An emergency room nurse from Marshalltown calls it a “stupid” move on her part to put off getting the COVID-19 vaccine, since she later came down with the virus which could have killed her.
Thirty-nine-year-old Julie Stevens tested positive for COVID in August, then was diagnosed with pneumonia and had a 104-degree temperature. Stevens was hospitalized for five days, then moved to the ICU at Mary Greeley Hospital in Ames and had to be intubated.
As a nurse, Stevens says she knew the medical terms the doctors were using to talk about her and she knew it was, in her word, grim. “Am I gonna wake up weeks later, here, am I gonna wake up in a couple of days or am I gonna wake up at all?” Stevens says. “I ended up only having to be intubated for three days and I did well. I’m at home now and I do use some home oxygen still. It’s going to be a long journey back to baseline for me.”
The nurse at UnityPoint Health in Marshalltown delayed getting vaccinated, figuring she wouldn’t lose much more time if she came down with COVID, as opposed to the side effects of getting the shot. The virus hit Stevens especially hard and it’s unclear why.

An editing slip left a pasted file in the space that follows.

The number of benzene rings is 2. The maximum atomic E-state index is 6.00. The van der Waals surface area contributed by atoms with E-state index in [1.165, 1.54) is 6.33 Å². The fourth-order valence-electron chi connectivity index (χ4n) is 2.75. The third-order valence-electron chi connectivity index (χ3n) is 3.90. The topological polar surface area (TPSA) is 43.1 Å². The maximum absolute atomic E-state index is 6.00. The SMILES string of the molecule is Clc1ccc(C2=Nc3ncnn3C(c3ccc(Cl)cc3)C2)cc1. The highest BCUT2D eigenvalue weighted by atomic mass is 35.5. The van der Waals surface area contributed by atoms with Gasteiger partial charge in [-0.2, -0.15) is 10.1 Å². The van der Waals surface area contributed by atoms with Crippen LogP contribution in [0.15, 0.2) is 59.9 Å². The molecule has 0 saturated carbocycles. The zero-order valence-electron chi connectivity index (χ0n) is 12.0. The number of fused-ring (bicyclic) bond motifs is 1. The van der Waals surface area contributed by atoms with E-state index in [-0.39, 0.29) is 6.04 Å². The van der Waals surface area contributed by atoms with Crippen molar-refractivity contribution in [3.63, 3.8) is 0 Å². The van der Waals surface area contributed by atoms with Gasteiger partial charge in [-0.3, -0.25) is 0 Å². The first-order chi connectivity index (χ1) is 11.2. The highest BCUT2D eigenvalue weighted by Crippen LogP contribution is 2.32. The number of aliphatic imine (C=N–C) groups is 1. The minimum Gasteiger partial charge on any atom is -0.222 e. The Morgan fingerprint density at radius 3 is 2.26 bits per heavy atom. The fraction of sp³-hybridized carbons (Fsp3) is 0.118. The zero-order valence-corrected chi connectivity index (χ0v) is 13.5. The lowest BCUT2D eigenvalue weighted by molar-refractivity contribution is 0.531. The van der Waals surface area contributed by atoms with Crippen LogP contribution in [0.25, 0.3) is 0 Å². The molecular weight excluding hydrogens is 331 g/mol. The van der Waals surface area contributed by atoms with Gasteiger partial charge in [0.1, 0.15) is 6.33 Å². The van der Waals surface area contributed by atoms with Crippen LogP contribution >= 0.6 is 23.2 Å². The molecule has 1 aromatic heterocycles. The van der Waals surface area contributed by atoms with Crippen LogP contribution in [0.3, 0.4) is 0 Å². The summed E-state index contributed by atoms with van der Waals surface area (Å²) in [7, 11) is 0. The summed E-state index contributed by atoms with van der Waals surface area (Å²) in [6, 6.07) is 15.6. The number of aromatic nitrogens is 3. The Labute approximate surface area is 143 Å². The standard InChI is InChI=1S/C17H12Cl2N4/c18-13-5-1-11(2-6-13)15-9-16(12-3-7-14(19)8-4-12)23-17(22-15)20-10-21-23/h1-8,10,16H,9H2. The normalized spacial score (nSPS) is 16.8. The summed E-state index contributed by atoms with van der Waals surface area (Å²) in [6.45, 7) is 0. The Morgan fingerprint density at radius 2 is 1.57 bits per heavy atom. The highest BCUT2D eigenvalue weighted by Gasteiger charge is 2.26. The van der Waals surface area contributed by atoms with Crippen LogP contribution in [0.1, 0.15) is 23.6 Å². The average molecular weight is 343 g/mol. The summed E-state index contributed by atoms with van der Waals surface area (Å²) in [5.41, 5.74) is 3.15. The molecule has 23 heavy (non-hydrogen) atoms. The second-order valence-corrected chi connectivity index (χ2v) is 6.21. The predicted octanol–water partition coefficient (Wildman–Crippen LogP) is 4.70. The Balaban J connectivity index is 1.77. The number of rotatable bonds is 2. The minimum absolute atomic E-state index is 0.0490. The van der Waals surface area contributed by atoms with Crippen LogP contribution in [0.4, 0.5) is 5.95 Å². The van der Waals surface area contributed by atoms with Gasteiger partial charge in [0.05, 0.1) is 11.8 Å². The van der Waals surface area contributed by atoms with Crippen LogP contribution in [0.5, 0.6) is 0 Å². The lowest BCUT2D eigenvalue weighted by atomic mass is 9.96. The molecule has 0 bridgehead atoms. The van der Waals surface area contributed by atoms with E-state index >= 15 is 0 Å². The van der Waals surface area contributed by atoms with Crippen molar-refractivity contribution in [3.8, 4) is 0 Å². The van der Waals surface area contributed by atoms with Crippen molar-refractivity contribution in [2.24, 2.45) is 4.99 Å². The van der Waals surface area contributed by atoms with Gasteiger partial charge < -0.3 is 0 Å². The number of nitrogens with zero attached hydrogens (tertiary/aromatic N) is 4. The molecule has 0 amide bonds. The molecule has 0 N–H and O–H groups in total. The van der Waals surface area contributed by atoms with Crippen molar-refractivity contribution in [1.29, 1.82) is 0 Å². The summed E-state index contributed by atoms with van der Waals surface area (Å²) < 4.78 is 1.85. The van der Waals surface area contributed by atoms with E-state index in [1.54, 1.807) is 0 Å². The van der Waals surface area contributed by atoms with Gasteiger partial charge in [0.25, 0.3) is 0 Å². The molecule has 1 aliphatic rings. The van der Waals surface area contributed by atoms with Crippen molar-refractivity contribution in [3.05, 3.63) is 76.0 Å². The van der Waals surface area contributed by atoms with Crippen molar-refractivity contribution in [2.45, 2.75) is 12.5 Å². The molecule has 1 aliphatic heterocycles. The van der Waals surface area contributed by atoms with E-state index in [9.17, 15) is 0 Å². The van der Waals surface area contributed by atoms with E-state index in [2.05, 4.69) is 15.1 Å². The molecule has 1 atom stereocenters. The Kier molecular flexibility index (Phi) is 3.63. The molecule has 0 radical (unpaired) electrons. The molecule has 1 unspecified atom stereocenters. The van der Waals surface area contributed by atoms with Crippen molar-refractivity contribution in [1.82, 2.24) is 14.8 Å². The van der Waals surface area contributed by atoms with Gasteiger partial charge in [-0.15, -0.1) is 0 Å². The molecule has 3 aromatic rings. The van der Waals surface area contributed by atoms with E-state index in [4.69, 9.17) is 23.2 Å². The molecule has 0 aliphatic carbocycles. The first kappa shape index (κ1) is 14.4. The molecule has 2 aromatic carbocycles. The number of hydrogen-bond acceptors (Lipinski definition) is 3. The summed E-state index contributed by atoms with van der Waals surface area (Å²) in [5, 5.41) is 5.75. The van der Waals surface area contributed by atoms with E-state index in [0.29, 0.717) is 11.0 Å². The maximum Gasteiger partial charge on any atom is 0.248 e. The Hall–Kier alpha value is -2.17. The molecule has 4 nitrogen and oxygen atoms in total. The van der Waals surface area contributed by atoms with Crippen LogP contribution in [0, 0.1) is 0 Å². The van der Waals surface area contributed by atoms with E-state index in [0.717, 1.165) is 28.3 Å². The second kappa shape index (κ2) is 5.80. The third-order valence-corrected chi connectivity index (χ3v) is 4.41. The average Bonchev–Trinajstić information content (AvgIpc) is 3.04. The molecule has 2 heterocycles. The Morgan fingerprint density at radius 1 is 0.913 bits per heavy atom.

“The doctors that were involved there at Mary Greeley did talk a lot about I’m young, healthy, don’t have any underlying conditions,” she says, “and sometimes that can be even worse because your body tends to kind of over-react.” Stevens says the reaction to her story has been mixed. Many are supportive of her battle, while some have been critical.
“How I’m a health care worker and didn’t get the vaccine and how stupid that was, which, I’ll agree with them, that was very negligent on my part because I did use a lot of resources,” Stevens says. “I took an ICU bed, I took nursing care, I took all of those things that could have been used for other people with other conditions.”
Stevens tells folks not follow her example. She urges people to do the research — and get the vaccine.
(By Ken Huge, KFJB, Marshalltown)